Biochemical Mechanisms of In Vivo Insulin Resistance

Project: Research project

Project Details

Description

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DESCRIPTION (provided by applicant): In this project, we propose to continue our investigation of the biochemical mechanism(s) by which insulin resistance is acquired. Our long-term focus has been on the link between nutrient availability and insulin action. In this regard, the leptin plays in the regulation of hepatic and peripheral insulin action. However, the biochemical and neural circuitries mediating these effects remain to be elucidated. Here we wish to test the hypothesis that leptin exerts its rapid effects on hepatic glucose fluxes via 2 major central components: [unreadable]
a) STAT3-dependent effects (mostly leading to rapid stimulation of gluconeogenesis and lipid oxidation); [unreadable]
b) STAT3-independent effects (mostly leading to rapid inhibition of glycogenolysis and glucose [unreadable]
output). [unreadable]
Additionally, more prolonged activation of hypothalamic leptin signaling orchestrates the biological response to nutrient excess by limiting feeding behavior, by increasing energy expenditure and lipid oxidation, and by improving insulin action. Based on preliminary results and on this overall objective we wish to pursue the following specific aims: 1. Does leptin acutely regulate hepatic glucose fluxes via activation of STAT3-independent pathways in the hypothalamus? We will examine whether blocking hypothalamic leptin signaling via STAT3-independent pathways alters leptin action on hepatic nutrient fluxes. 2. Does leptin acutely regulate hepatic glucose fluxes via activation of STAT3-dependent pathways in the hypothalamus? We will examine whether rapid 'loss-of-function' within the hypothalamic STAT3 or melanocortin pathways alters leptin action on hepatic nutrient fluxes. 3. Does leptin acutely inhibit hepatic glucose production via STAT3-independent pathways when its activation of hypothalamic STAT3-dependent pathways is prevented? We will examine whether rapid 'loss-of-function' of STAT3-dependent hypothalamic targets of leptin unveils 'insulin-like' leptin actions on hepatic nutrient fluxes. 4. Does leptin regulate energy balance and insulin action via activation of hypothalamic STAT3-dependent and/or STAT3-independent signaling? We will examine whether week-long manipulations of hypothalamic leptin signaling via selective downstream targets regulate feeding behavior, energy metabolism, and insulin sensitivity. 5. How does short-term over-feeding modify the effects of hypothalamic leptin signaling on hepatic glucose fluxes? We will examine whether short-term stimulation of selective components of hypothalamic leptin signaling 'rescues' the action of leptin on hepatic nutrient fluxes in over-fed rats. [unreadable]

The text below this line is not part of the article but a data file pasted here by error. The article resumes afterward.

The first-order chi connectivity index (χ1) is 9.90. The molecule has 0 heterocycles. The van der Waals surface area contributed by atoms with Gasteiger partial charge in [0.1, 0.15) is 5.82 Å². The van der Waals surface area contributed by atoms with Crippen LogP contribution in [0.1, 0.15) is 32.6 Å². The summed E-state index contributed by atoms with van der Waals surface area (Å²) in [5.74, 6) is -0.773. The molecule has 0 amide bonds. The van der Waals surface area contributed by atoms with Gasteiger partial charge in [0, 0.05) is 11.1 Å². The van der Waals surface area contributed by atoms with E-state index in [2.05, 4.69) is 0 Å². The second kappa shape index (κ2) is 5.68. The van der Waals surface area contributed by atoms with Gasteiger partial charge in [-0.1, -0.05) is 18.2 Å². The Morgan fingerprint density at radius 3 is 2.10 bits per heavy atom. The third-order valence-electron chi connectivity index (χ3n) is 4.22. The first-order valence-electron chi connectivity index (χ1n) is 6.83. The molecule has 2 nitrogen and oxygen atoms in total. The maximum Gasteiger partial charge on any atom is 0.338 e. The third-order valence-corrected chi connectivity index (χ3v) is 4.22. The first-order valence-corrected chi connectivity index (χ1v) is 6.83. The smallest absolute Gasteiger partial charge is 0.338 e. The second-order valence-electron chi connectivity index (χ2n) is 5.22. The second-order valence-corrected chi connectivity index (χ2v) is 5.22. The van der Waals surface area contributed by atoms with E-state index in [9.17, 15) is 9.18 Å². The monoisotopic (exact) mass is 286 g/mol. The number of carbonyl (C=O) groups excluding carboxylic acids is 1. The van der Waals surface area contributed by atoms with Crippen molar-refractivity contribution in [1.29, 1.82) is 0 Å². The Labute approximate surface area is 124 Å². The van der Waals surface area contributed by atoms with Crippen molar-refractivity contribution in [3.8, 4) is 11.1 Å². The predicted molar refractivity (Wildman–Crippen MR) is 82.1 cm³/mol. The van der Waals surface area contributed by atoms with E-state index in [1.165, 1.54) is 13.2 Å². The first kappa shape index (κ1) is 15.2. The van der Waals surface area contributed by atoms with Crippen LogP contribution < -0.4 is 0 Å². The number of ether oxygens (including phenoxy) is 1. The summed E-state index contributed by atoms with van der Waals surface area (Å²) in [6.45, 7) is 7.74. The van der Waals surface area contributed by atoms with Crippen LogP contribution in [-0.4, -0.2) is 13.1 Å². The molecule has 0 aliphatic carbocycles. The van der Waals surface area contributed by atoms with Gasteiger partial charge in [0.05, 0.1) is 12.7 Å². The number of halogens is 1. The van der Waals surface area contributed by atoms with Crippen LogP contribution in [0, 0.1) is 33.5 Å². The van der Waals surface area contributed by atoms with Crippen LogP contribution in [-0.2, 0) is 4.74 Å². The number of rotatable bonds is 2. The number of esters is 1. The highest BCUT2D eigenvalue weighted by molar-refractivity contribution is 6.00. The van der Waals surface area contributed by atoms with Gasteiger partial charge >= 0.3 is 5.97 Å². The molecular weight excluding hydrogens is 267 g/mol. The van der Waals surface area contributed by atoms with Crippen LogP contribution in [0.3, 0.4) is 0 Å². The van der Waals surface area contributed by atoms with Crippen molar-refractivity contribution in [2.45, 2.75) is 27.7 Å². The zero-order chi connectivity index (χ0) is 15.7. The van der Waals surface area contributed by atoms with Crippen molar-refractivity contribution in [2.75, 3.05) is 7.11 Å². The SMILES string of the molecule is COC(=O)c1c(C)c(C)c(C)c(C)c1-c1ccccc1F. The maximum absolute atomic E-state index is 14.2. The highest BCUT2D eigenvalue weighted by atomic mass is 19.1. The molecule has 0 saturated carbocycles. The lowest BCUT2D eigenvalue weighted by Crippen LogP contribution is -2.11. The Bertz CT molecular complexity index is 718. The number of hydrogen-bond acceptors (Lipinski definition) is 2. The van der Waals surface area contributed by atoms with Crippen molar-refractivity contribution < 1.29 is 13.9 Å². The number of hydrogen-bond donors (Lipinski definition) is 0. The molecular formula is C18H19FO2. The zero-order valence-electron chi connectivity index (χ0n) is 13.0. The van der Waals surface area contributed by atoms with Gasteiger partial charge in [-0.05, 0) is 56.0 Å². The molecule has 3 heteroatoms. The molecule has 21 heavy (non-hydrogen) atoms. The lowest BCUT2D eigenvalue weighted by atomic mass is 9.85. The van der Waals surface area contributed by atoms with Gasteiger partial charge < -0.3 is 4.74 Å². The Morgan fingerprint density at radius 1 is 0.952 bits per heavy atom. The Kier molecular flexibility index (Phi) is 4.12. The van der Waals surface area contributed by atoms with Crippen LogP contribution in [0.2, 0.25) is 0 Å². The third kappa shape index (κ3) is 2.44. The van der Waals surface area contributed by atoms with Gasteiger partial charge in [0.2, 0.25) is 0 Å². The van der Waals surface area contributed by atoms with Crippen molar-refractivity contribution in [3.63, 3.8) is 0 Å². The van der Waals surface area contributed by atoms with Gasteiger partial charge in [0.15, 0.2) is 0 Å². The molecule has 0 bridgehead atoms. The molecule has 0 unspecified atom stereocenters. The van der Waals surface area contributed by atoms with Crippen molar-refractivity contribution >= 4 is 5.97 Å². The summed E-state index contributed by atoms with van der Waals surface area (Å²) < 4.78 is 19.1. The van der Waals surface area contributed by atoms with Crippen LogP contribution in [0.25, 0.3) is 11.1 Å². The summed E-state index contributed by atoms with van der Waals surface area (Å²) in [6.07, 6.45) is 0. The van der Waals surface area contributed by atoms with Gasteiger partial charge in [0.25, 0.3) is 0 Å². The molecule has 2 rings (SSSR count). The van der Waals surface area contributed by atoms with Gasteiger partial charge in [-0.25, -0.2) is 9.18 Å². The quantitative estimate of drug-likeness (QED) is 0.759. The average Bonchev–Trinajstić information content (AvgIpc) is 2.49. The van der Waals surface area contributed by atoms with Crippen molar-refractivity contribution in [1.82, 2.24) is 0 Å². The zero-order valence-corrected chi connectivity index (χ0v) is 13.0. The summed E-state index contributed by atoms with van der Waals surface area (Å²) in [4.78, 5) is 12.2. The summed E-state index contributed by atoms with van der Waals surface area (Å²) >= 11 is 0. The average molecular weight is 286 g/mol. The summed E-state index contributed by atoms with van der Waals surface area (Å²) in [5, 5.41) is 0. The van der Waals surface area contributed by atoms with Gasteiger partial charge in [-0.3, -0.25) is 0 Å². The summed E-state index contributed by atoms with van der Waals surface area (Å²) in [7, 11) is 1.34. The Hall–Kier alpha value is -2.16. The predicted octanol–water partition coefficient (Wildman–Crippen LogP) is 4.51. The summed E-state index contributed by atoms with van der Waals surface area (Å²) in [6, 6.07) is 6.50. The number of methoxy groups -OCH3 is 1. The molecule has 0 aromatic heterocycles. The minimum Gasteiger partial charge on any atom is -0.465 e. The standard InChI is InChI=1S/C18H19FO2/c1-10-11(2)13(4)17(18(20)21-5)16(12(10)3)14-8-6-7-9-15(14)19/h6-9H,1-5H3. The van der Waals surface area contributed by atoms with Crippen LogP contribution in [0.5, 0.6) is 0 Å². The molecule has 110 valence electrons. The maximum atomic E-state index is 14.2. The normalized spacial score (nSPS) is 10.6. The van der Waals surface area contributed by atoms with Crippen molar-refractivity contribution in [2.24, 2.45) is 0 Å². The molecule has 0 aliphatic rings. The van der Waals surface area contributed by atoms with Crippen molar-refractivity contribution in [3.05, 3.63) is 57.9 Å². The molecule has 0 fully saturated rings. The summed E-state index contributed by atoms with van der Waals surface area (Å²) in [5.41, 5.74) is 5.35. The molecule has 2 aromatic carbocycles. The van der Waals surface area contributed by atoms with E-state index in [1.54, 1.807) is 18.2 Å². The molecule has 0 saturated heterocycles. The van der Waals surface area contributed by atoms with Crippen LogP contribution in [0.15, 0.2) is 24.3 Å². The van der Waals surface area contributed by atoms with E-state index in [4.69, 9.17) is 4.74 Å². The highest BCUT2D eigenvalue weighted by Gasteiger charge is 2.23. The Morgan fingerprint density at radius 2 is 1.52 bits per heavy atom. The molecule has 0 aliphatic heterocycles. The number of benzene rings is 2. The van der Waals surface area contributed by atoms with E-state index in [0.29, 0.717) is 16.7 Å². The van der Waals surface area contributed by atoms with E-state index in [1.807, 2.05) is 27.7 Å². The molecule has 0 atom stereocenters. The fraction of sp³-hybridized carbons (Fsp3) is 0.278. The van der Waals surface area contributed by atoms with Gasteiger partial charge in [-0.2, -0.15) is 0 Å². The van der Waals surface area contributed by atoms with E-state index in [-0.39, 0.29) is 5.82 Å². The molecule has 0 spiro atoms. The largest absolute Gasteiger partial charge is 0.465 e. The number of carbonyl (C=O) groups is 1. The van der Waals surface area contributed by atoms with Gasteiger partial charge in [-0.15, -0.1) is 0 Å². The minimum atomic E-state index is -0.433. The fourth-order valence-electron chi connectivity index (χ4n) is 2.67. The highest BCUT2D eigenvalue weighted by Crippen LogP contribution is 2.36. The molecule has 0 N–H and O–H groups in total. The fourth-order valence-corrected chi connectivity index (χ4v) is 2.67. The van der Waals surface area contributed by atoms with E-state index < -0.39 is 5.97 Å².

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StatusFinished
Effective start/end date6/1/065/31/07

Funding

  • National Institute of Diabetes and Digestive and Kidney Diseases: $451,360.00

ASJC

  • Endocrine and Autonomic Systems
  • Endocrinology
  • Cellular and Molecular Neuroscience
  • Physiology
  • Endocrinology, Diabetes and Metabolism

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